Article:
Tennessee Business Roundtable General Counsel, 2020-2021 Term
Partner and Office Head, Nashville at Constangy, Brooks, Smith & Prophete LLP
The New York Times published an essay on December 12 in which the writer asserts, as a blanket statement, that employers may mandate vaccinations as a condition of employment. This is simply wrong.
First, there is no controlling legal authority on the subject. None. The EEOC has issued pandemic related “guidance” in the past that does not have the force of law. And that guidance said employers must “accommodate” employee assertions that vaccination would be inconsistent with a claimed disability or religious belief. Updated guidance says basically the same thing. OSHA says employers may mandate vaccination as long as it excepts those employees claiming getting vaccinated would “create a real danger of serious illness or death” such as a serious reaction to the vaccine. The NLRB will almost certainly say an employer cannot penalize employees who engage in protected concerted activity protesting mandated vaccination. You get the point.
Second, expanding on my first point, “guidance” from the CDC, EEOC, OSHA or any other agency is simply that—guidance. “Guidance” does not have the force of law. I cannot emphasize that enough. The Department of Labor issued “regulations” under the Families First Coronavirus Response Act very quickly. Major parts of those “regulations” were struck down within months by a federal judge because the judge, with reason, concluded the “regulations” were inconsistent with the actual statute. This included the portion of the “regulations” defining the term “health care worker.” Employers act at their peril when relying on “guidance” or “regulations” that don’t have the force of law.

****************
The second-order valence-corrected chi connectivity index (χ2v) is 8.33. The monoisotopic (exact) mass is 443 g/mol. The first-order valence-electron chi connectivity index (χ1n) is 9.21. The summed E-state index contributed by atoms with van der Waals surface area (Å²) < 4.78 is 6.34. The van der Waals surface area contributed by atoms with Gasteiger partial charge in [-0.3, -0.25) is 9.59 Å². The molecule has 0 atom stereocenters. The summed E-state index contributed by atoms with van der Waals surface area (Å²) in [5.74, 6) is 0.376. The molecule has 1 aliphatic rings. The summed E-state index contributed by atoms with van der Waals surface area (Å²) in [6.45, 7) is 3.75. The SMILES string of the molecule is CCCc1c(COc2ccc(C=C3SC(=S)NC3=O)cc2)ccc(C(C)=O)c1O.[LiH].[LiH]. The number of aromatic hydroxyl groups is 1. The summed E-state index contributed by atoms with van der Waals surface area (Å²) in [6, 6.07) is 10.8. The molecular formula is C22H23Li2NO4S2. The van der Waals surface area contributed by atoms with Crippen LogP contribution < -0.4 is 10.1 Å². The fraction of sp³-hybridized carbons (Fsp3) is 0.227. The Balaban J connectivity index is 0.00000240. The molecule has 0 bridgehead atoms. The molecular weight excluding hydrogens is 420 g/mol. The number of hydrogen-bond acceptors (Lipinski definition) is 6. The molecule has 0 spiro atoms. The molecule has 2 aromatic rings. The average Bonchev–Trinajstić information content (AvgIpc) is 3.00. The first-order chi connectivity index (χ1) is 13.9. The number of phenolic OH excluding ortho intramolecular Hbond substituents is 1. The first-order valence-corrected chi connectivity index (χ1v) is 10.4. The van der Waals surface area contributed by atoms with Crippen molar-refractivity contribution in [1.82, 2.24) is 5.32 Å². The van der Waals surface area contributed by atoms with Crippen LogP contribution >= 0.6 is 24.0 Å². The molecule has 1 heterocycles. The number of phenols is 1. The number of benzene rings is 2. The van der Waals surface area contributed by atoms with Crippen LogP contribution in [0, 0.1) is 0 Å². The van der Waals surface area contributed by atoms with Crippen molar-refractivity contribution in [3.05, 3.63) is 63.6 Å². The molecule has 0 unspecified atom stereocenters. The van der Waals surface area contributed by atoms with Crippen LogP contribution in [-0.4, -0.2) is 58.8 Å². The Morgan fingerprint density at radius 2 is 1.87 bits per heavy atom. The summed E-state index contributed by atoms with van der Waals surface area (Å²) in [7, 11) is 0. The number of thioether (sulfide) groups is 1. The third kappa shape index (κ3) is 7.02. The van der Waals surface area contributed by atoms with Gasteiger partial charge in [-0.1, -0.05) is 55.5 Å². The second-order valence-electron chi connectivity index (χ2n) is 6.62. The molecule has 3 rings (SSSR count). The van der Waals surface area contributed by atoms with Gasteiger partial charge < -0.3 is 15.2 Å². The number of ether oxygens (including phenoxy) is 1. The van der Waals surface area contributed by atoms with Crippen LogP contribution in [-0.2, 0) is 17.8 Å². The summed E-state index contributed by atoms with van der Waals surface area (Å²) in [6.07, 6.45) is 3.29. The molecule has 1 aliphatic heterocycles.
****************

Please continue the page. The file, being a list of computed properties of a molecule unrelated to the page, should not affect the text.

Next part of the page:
Third, we enforce employment laws in this country with litigation. Thus, every employee is, in effect, a potential private attorney general if they can find a lawyer to sue on their behalf. Once the lawsuit is filed the defendant must engage counsel, respond to seemingly unlimited interrogatories and demands for documents, and participate in depositions. The allegations presented by the plaintiff are presumed true at the initial stages of litigation. There is no legal mechanism to shut down litigation promptly if the complaint is carefully prepared, and lawyers know how to do that.
Fourth, the reality is the vaccine isn’t going to be available for most people for months. So the question of whether employers should mandate vaccination doesn’t need to be answered yet. Perhaps, although seemingly unlikely, legally binding legislation or regulations will exist by the time the vaccine is readily available for most employees.
Employers can mandate masks and distancing. Employers can require employees who have been exposed to the virus or have symptoms stay away from the workplace. Employers can mandate that employees work remotely if the work can be done remotely. Requiring a vaccination is an entirely different thing.